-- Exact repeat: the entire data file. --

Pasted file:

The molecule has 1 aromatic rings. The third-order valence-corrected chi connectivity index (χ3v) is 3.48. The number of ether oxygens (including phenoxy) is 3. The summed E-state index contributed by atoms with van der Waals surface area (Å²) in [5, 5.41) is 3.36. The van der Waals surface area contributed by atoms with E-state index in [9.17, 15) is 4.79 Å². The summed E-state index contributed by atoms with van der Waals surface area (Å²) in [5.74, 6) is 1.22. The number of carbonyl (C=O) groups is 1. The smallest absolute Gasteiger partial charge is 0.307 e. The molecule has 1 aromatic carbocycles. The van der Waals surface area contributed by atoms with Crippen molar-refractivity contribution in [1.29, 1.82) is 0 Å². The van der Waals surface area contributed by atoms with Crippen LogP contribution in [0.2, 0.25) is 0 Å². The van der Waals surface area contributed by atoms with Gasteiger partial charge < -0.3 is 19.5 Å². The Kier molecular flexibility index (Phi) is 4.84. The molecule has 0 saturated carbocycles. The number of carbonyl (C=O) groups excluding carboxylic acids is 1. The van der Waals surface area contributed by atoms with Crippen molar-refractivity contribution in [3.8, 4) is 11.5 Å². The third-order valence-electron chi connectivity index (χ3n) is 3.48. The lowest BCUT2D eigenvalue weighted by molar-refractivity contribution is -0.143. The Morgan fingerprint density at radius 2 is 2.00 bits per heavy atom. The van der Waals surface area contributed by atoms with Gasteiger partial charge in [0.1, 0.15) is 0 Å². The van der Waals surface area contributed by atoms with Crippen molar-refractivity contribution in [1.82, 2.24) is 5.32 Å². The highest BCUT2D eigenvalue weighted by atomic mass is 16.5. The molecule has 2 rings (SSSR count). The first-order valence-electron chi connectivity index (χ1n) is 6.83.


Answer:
The molecule has 1 aromatic rings. The third-order valence-corrected chi connectivity index (χ3v) is 3.48. The number of ether oxygens (including phenoxy) is 3. The summed E-state index contributed by atoms with van der Waals surface area (Å²) in [5, 5.41) is 3.36. The van der Waals surface area contributed by atoms with E-state index in [9.17, 15) is 4.79 Å². The summed E-state index contributed by atoms with van der Waals surface area (Å²) in [5.74, 6) is 1.22. The number of carbonyl (C=O) groups is 1. The smallest absolute Gasteiger partial charge is 0.307 e. The molecule has 1 aromatic carbocycles. The van der Waals surface area contributed by atoms with Crippen molar-refractivity contribution in [1.29, 1.82) is 0 Å². The van der Waals surface area contributed by atoms with Crippen LogP contribution in [0.2, 0.25) is 0 Å². The van der Waals surface area contributed by atoms with Gasteiger partial charge < -0.3 is 19.5 Å². The Kier molecular flexibility index (Phi) is 4.84. The molecule has 0 saturated carbocycles. The number of carbonyl (C=O) groups excluding carboxylic acids is 1. The van der Waals surface area contributed by atoms with Crippen molar-refractivity contribution in [3.8, 4) is 11.5 Å². The third-order valence-electron chi connectivity index (χ3n) is 3.48. The lowest BCUT2D eigenvalue weighted by molar-refractivity contribution is -0.143. The Morgan fingerprint density at radius 2 is 2.00 bits per heavy atom. The van der Waals surface area contributed by atoms with Gasteiger partial charge in [0.1, 0.15) is 0 Å². The van der Waals surface area contributed by atoms with Crippen molar-refractivity contribution in [1.82, 2.24) is 5.32 Å². The highest BCUT2D eigenvalue weighted by atomic mass is 16.5. The molecule has 2 rings (SSSR count). The first-order valence-electron chi connectivity index (χ1n) is 6.83.